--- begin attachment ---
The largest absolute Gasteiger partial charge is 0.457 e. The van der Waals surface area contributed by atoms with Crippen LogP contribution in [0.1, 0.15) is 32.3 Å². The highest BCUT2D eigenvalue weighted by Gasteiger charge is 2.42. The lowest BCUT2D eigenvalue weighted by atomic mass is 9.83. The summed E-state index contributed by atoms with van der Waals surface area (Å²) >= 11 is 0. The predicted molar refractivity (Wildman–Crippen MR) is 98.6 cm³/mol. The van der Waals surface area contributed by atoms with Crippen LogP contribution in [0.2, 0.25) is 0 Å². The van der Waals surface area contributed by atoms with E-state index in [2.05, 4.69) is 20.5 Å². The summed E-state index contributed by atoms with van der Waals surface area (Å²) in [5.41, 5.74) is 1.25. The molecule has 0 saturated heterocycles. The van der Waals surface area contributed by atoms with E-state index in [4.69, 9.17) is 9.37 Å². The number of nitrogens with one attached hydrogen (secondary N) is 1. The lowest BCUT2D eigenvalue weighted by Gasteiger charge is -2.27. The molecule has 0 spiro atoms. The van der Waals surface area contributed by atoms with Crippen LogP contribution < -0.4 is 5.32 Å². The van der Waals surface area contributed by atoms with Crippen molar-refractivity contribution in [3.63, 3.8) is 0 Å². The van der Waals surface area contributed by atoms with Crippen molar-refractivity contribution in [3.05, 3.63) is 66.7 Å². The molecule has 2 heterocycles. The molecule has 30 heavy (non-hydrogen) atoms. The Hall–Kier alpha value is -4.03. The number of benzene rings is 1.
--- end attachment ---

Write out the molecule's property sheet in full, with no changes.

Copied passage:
The largest absolute Gasteiger partial charge is 0.457 e. The van der Waals surface area contributed by atoms with Crippen LogP contribution in [0.1, 0.15) is 32.3 Å². The highest BCUT2D eigenvalue weighted by Gasteiger charge is 2.42. The lowest BCUT2D eigenvalue weighted by atomic mass is 9.83. The summed E-state index contributed by atoms with van der Waals surface area (Å²) >= 11 is 0. The predicted molar refractivity (Wildman–Crippen MR) is 98.6 cm³/mol. The van der Waals surface area contributed by atoms with Crippen LogP contribution in [0.2, 0.25) is 0 Å². The van der Waals surface area contributed by atoms with E-state index in [2.05, 4.69) is 20.5 Å². The summed E-state index contributed by atoms with van der Waals surface area (Å²) in [5.41, 5.74) is 1.25. The molecule has 0 saturated heterocycles. The van der Waals surface area contributed by atoms with E-state index in [4.69, 9.17) is 9.37 Å². The number of nitrogens with one attached hydrogen (secondary N) is 1. The lowest BCUT2D eigenvalue weighted by Gasteiger charge is -2.27. The molecule has 0 spiro atoms. The van der Waals surface area contributed by atoms with Crippen LogP contribution < -0.4 is 5.32 Å². The van der Waals surface area contributed by atoms with Crippen molar-refractivity contribution in [3.63, 3.8) is 0 Å². The van der Waals surface area contributed by atoms with Crippen molar-refractivity contribution in [3.05, 3.63) is 66.7 Å². The molecule has 2 heterocycles. The molecule has 30 heavy (non-hydrogen) atoms. The Hall–Kier alpha value is -4.03. The number of benzene rings is 1.